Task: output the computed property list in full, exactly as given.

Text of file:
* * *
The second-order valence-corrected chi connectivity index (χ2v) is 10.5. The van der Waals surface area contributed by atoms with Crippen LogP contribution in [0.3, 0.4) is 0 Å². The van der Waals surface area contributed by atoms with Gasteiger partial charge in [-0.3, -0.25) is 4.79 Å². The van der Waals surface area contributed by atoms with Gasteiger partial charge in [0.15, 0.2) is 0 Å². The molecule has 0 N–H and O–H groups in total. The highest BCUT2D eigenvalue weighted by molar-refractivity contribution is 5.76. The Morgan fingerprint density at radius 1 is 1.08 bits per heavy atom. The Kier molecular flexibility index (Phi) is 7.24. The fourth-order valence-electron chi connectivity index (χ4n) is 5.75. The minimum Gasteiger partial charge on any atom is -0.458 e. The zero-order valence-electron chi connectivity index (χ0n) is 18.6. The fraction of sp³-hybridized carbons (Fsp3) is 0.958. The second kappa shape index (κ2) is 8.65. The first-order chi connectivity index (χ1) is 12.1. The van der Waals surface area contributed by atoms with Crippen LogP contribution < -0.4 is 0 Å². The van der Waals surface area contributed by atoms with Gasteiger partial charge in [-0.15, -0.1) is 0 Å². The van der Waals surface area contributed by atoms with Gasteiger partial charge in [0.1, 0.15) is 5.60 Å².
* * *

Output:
The second-order valence-corrected chi connectivity index (χ2v) is 10.5. The van der Waals surface area contributed by atoms with Crippen LogP contribution in [0.3, 0.4) is 0 Å². The van der Waals surface area contributed by atoms with Gasteiger partial charge in [-0.3, -0.25) is 4.79 Å². The van der Waals surface area contributed by atoms with Gasteiger partial charge in [0.15, 0.2) is 0 Å². The molecule has 0 N–H and O–H groups in total. The highest BCUT2D eigenvalue weighted by molar-refractivity contribution is 5.76. The Morgan fingerprint density at radius 1 is 1.08 bits per heavy atom. The Kier molecular flexibility index (Phi) is 7.24. The fourth-order valence-electron chi connectivity index (χ4n) is 5.75. The minimum Gasteiger partial charge on any atom is -0.458 e. The zero-order valence-electron chi connectivity index (χ0n) is 18.6. The fraction of sp³-hybridized carbons (Fsp3) is 0.958. The second kappa shape index (κ2) is 8.65. The first-order chi connectivity index (χ1) is 12.1. The van der Waals surface area contributed by atoms with Crippen LogP contribution < -0.4 is 0 Å². The van der Waals surface area contributed by atoms with Gasteiger partial charge in [-0.15, -0.1) is 0 Å². The van der Waals surface area contributed by atoms with Gasteiger partial charge in [0.1, 0.15) is 5.60 Å².